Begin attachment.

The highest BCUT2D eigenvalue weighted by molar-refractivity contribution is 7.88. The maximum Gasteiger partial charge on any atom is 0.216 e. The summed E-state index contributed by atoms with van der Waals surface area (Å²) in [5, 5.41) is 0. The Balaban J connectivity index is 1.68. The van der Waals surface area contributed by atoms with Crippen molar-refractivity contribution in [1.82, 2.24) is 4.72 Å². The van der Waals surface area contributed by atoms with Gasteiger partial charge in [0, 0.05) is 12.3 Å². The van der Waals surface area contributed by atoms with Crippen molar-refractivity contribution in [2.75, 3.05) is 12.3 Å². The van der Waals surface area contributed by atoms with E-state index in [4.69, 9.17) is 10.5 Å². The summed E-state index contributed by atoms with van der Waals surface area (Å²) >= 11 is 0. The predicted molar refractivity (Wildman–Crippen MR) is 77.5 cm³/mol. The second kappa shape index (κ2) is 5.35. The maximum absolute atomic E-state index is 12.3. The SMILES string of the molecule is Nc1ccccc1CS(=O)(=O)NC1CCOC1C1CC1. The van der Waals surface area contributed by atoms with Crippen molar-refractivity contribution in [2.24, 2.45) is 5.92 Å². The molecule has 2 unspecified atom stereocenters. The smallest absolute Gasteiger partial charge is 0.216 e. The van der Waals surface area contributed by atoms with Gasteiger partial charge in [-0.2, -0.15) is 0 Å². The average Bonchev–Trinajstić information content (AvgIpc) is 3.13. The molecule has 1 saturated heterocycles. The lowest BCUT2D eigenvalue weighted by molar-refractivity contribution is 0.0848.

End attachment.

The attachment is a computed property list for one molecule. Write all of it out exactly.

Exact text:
The highest BCUT2D eigenvalue weighted by molar-refractivity contribution is 7.88. The maximum Gasteiger partial charge on any atom is 0.216 e. The summed E-state index contributed by atoms with van der Waals surface area (Å²) in [5, 5.41) is 0. The Balaban J connectivity index is 1.68. The van der Waals surface area contributed by atoms with Crippen molar-refractivity contribution in [1.82, 2.24) is 4.72 Å². The van der Waals surface area contributed by atoms with Gasteiger partial charge in [0, 0.05) is 12.3 Å². The van der Waals surface area contributed by atoms with Crippen molar-refractivity contribution in [2.75, 3.05) is 12.3 Å². The van der Waals surface area contributed by atoms with E-state index in [4.69, 9.17) is 10.5 Å². The summed E-state index contributed by atoms with van der Waals surface area (Å²) >= 11 is 0. The predicted molar refractivity (Wildman–Crippen MR) is 77.5 cm³/mol. The second kappa shape index (κ2) is 5.35. The maximum absolute atomic E-state index is 12.3. The SMILES string of the molecule is Nc1ccccc1CS(=O)(=O)NC1CCOC1C1CC1. The van der Waals surface area contributed by atoms with Crippen molar-refractivity contribution in [2.24, 2.45) is 5.92 Å². The molecule has 2 unspecified atom stereocenters. The smallest absolute Gasteiger partial charge is 0.216 e. The van der Waals surface area contributed by atoms with Gasteiger partial charge in [-0.2, -0.15) is 0 Å². The average Bonchev–Trinajstić information content (AvgIpc) is 3.13. The molecule has 1 saturated heterocycles. The lowest BCUT2D eigenvalue weighted by molar-refractivity contribution is 0.0848.